On May 29, 2020, as my wife and I walked through the perpendicular alley shortcutting between Campus and North, someone opening a garage door startled a ginger, which scampered (hence the nickname) away, with great stride and speed along the buildings and into a yard facing Meade. We circled around and found the kitty grooming, which he stopped long enough for a pose. I had hoped for a better photo on another day, but the skinny kitty hasn’t presented opportunity. The one you got is better than none.

I used Leica Q2 to capture the Featured Image, which is more notable for the surroundings than cat portraiture. That’s the compromise I make using a camera with fixed, wide-angle lens. Cropping-in is no substitute for a telephoto (my favorite focal-length is 135mm prime, for whatever that information is worth to you). Vitals, aperture manually set: f/5.6, ISO 100, 1/160 sec, 28mm; 4:34 p.m. PDT.

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The Incident on Cleveland Avenue

The overflowing mailboxes outside the US Post Office in Hillcrest seemed afternoon walk-reward enough until I came upon the ruckus along Cleveland Ave. between Tyler and Van Buren, which are in University Heights. As I approached from Washington Street, my eyes couldn’t reconcile a black mass moving amoeba-like on the sidewalk nearly two blocks ahead. Closing in, a line of parked cop cars hinted to what could only be a rather large number of San Diego police officers.

Residents looked on from the sidewalk, apartment stairs, and balconies at the commotion. As one gent exited his building, I ask if he knew what happened. “A murder”, he said, “in one of the apartments”. He pointed up the street. Yikes! But further along, I observed a policeman talking to another neighbor. I asked him the same question. Someone attacked one of the officers. Possibly a homeless person, he speculated.

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Gateway to Mid-City

When the Wilcox family moved to San Diego nearly 13 years ago, we encountered many things that at first puzzled but then made sense when thinking about how Southern California is portrayed in movies and on television. About 9:30 in the evening, during our first week in the University Heights neighborhood, my daughter and I encountered the sign on El Cajon as we turned off Park and drove to a nearby 7-Eleven. Rustic! Neon! The thing brought to mind 1973 (set in `62) film “American Graffiti” and cars cruising city streets. A few lowriders would have punctuated the moment.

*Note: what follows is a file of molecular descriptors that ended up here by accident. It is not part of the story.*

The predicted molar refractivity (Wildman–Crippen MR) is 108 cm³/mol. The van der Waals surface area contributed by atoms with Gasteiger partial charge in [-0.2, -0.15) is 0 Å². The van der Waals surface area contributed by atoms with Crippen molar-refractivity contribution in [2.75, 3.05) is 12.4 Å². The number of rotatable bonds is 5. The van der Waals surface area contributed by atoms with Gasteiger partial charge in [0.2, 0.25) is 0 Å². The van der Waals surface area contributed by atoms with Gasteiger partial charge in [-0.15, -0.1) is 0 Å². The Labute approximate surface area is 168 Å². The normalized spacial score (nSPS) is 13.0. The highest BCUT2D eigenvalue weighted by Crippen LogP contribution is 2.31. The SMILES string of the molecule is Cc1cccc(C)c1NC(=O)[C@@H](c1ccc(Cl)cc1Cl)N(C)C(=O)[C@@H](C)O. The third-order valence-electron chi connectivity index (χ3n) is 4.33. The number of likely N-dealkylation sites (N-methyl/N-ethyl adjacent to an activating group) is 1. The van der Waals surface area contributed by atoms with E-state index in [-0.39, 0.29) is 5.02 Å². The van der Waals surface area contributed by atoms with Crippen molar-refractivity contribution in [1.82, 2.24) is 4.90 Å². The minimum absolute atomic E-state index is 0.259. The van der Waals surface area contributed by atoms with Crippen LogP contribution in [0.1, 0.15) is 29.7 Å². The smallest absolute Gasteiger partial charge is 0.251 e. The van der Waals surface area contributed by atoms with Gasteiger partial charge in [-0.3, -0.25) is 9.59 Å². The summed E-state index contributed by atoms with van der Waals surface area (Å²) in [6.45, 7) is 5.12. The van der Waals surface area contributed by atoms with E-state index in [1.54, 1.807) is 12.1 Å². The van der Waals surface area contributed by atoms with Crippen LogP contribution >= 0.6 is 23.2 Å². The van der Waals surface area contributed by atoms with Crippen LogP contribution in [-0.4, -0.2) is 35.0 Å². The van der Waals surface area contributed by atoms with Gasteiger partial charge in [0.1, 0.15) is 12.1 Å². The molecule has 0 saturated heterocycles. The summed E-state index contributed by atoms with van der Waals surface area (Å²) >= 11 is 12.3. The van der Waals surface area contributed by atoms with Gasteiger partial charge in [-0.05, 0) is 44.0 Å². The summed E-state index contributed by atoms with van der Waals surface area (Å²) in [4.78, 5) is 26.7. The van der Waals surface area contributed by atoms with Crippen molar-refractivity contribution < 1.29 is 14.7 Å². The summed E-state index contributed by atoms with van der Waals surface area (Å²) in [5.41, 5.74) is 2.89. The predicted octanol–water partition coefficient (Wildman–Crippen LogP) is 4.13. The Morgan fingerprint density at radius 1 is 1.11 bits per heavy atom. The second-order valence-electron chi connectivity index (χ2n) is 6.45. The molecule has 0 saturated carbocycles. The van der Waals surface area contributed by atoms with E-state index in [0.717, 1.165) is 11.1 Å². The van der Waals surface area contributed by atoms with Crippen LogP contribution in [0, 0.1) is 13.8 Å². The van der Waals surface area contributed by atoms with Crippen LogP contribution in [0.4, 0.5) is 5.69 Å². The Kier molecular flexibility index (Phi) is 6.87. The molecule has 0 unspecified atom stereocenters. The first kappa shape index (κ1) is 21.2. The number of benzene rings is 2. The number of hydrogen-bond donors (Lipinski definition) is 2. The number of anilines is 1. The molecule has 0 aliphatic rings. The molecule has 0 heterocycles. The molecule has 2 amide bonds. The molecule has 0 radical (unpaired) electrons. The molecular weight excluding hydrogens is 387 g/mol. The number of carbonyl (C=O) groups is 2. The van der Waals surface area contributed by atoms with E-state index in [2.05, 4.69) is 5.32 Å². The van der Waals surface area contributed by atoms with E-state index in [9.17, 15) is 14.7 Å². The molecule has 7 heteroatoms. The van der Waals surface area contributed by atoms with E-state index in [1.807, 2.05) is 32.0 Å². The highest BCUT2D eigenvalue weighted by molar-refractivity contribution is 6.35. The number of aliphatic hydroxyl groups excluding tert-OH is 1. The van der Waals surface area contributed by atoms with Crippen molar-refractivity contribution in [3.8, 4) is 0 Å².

The sign made quite the impression, lit up at night. But I hadn’t given it much attention during daytime until last week, when my wife wanted to walk over and take some photos of the thing. She used iPhone XS. I joined in, but with Leica Q2. Strange how novelty wears off and an object that so captivated becomes little more than background blur. The Boulevard charm returned as I looked into the camera’s viewfinder.

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The Cats of University Heights: Velvet

I first photographed this kitty on Oct. 1, 2019, lying belly up and not distinguishable beyond being bundles of fluff from a distance. Not until May 10, 2020 did this fine feline present for suitable portraiture. Thank you, very much. Sixty-second seen behind window or door, the fluffball earns nickname Velvet for its fur coat.

I used Leica Q2 to capture the Featured Image, along North between Madison and Monroe. Vitals, aperture manually set: f/5.6, ISO 100, 1/200 sec, 28mm; 10:05 a.m. PDT.

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Sunflower Skies

Sunflower season returns to San Diego, and splashes of yellow reach upward everywhere. The Featured Image is unremarkably composed—and that’s being polite—but the moment means something to me nevertheless. I tried to contrast one thing […]

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The Cats of University Heights: Lily

This morning, while we walked along Meade, my wife spotted a grey kitty across the street, nearby a gent whom we had spoken to once many moons ago. Turns out, the slender beauty belongs to him. Meet 13 year-old Lily, who appeared in nearly the same spot as Mittens in October 2017.

I used iPhone XS to capture the Featured Image and its companion. Both portraits are composed as shot. Vitals: f/1.8, ISO 25, 1/1282 sec, 26mm (film equivalent); 9:24 a.m. PDT. The other is same except for 1/1136 sec.